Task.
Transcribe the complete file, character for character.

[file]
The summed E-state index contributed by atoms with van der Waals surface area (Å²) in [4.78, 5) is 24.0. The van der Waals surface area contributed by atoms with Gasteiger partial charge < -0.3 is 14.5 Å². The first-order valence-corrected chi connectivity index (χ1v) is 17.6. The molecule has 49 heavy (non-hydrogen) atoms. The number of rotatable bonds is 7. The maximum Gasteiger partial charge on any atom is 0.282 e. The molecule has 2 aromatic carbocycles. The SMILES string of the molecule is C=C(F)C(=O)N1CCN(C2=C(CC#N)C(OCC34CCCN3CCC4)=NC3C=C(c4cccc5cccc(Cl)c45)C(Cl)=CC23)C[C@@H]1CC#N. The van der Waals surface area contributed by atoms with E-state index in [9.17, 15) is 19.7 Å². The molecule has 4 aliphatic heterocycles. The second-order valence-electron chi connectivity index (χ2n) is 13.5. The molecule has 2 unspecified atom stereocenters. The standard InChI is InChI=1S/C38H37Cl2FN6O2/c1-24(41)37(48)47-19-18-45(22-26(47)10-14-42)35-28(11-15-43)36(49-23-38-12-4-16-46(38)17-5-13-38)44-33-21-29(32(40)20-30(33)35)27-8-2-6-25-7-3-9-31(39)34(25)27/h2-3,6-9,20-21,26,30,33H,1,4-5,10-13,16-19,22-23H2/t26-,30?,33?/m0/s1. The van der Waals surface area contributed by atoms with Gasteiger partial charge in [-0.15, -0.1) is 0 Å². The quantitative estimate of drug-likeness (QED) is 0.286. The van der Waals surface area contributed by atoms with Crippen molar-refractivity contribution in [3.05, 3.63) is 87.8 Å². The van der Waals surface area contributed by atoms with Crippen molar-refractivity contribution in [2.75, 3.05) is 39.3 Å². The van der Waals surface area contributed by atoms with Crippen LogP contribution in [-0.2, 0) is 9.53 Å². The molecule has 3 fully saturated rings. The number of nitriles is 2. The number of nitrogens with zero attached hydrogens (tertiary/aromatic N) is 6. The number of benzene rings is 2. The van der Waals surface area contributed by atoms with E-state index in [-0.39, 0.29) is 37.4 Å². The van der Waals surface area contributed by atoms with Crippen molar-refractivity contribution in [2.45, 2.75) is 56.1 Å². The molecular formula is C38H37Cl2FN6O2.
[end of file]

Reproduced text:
The summed E-state index contributed by atoms with van der Waals surface area (Å²) in [4.78, 5) is 24.0. The van der Waals surface area contributed by atoms with Gasteiger partial charge < -0.3 is 14.5 Å². The first-order valence-corrected chi connectivity index (χ1v) is 17.6. The molecule has 49 heavy (non-hydrogen) atoms. The number of rotatable bonds is 7. The maximum Gasteiger partial charge on any atom is 0.282 e. The molecule has 2 aromatic carbocycles. The SMILES string of the molecule is C=C(F)C(=O)N1CCN(C2=C(CC#N)C(OCC34CCCN3CCC4)=NC3C=C(c4cccc5cccc(Cl)c45)C(Cl)=CC23)C[C@@H]1CC#N. The van der Waals surface area contributed by atoms with E-state index in [9.17, 15) is 19.7 Å². The molecule has 4 aliphatic heterocycles. The second-order valence-electron chi connectivity index (χ2n) is 13.5. The molecule has 2 unspecified atom stereocenters. The standard InChI is InChI=1S/C38H37Cl2FN6O2/c1-24(41)37(48)47-19-18-45(22-26(47)10-14-42)35-28(11-15-43)36(49-23-38-12-4-16-46(38)17-5-13-38)44-33-21-29(32(40)20-30(33)35)27-8-2-6-25-7-3-9-31(39)34(25)27/h2-3,6-9,20-21,26,30,33H,1,4-5,10-13,16-19,22-23H2/t26-,30?,33?/m0/s1. The van der Waals surface area contributed by atoms with Gasteiger partial charge in [-0.15, -0.1) is 0 Å². The quantitative estimate of drug-likeness (QED) is 0.286. The van der Waals surface area contributed by atoms with Crippen molar-refractivity contribution in [3.05, 3.63) is 87.8 Å². The van der Waals surface area contributed by atoms with Crippen molar-refractivity contribution in [2.75, 3.05) is 39.3 Å². The van der Waals surface area contributed by atoms with Crippen LogP contribution in [-0.2, 0) is 9.53 Å². The molecule has 3 fully saturated rings. The number of nitriles is 2. The number of nitrogens with zero attached hydrogens (tertiary/aromatic N) is 6. The number of benzene rings is 2. The van der Waals surface area contributed by atoms with E-state index in [-0.39, 0.29) is 37.4 Å². The van der Waals surface area contributed by atoms with Crippen molar-refractivity contribution in [2.45, 2.75) is 56.1 Å². The molecular formula is C38H37Cl2FN6O2.